New experiences and findings
Suzanne de Ruig & Natasha Koper from The Netherlands will talk about the youth-initiated mentoring relationships concept, which is a new concept in mentoring field, related to the relationships that youth have developed naturally with an adult from within their social network, such as family members, neighbours, teachers, sport coaches or acquaintances. (more)
Peter De Cuyper will talk about mentoring programmes that are focus on work. He will propose a debate about sharing minimum criteria for this mentoring field. (more)
Youth-initiated mentoring for at-risk youth in different contexts: Experiences and evidence – Suzanne de Ruig & Natasha Koper
Most mentoring organizations aim to develop a meaningful relationship between two strangers. This type of mentoring, that is, formal mentoring, comes with inherent difficulties such as a lack of volunteers, problems in the development of trust or early relationship break down. Youth-initiated mentoring is an innovative, hybrid form of mentoring, that may offer solutions to some of these difficulties. Like in informal mentoring, youth-initiated mentoring relationships are relationships that youth have developed naturally with an adult from within their social network, such as family members, neighbors, teachers, sport coaches or acquaintances. From meta-analytic studies we know that approximately 75% of youth have a natural mentor and that their presence can have an enormous positive effect on the development of children. By appointing this supportive adult as mentor of the child, the relationship is formalized and thus strengthened, like in formal mentoring. Youth-initiated mentoring, thus, shows potential to support at-risk youth in ways that might be more effective and easy than formal mentoring.
In this workshop Suzanne de Ruig (founder of the YIM Foundation, the Netherlands) and Natasha Koper (Utrecht University and University of Amsterdam, the Netherlands) will present experiences from practice and evidence from scientific research on youth-initiated mentoring. The YIM Foundation has several years of experience with youth-initiated mentoring for at-risk youth populations in different contexts, such as schools, foster care and mental health care.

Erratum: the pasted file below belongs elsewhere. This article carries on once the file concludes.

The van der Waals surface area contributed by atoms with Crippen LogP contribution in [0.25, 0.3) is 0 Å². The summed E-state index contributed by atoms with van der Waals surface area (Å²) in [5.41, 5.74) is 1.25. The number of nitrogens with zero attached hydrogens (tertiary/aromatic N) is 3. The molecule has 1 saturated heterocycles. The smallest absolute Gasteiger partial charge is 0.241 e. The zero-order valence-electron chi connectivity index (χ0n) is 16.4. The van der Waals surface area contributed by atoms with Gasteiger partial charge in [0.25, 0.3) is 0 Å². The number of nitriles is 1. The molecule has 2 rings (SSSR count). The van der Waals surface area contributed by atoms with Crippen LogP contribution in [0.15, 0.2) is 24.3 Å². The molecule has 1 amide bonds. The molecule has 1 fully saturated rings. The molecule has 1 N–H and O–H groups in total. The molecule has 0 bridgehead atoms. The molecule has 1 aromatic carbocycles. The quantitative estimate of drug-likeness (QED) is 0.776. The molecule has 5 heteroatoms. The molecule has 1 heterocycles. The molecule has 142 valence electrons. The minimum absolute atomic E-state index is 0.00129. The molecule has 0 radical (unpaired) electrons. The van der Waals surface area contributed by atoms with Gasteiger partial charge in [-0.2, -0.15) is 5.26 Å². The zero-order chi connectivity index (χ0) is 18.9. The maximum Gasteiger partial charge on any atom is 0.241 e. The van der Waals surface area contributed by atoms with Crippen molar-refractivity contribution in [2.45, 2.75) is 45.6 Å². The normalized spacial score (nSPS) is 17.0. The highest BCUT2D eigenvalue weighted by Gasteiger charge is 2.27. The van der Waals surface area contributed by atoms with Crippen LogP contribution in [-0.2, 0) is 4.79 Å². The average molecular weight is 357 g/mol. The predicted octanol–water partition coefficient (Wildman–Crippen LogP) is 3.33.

They will answer questions such as:
- What is youth-initiated mentoring and how does it differ from formal and informal mentoring?
- What is the theoretical foundation of youth-initiated mentoring?
- What are strengths and pitfalls of youth-initiated mentoring?
- How can youth-initiated mentoring be implemented in different contexts?
Questions and problems follow from the presented practice-based and evidence-based knowledge. In this interactive workshop participants are invited to discuss these and brainstorm about potential solutions that are approached from different perspectives (mentor, youth, parent, professional).
This workshop is intended for participants from practice, policy and science interested in the potential of youth-initiated mentoring. Prior knowledge of youth-initiated mentoring is not required.
Mentoring to work: towards minimal quality criteria – Peter de Cuyper
Labour market integration is considered a key indicator for measuring migrant success in a host country. Despite numerous labour market interventions to address the large unemployment gap, migrants struggle to find work in their host societies. In an effort to address this, an increasingly popular yet out-of-the-box intervention in this context is ‘mentoring to work’. While there has been a long tradition (especially in the Anglo-Saxon world) of youth mentoring, workplace mentoring (mentoring at work) or mentoring in education, mentoring to work is a relatively new concept that is making headway primarily in Europe (and Canada). While mentoring to work adopts several aspects from other forms of mentoring, it addresses a different set of challenges and follows a different trajectory when compared to them. The heightened interest in mentoring to work for migrants has a potential downside: it entails not just a proliferation of initiatives, but also includes initiatives with incredibly diverse content that fall under the label of mentoring (e.g.: jobcoaching, intergenerational coaching…). Given this, there is a risk that mentoring will develop into a sort of catch-all term (a buzzword), making the actual scope and meaning of the term unclear. The inherent risk is that the specificity of mentoring will be lost, and in so doing cause the tool to lose its impact and credibility. A second risk is the fact that the field of mentoring to work is quite young and quality is not always guarantied (cfr Vandermeerschen & De Cuyper: 2018). So one of the most important challenges is to develop mentoring to work practices in a qualitative way.
In this workshop we first present our definition of mentoring to work and invite scholars and practioners to comment on the conceptualization (cfr De Cuyper ea, 2019). In a second part starting from challenges mentoring to work projects face, minimal criteria for mentoring to work programs will be discussed with the participants. Those minimal criteria are derived from existing quality labels used in other contexts combined with findings from evaluations of existing mentoring to work projects (Vandermeerschen & De Cuyper: 2018). Final goal of the workshop is to find a consensus about both the definition as the minimal quality criteria.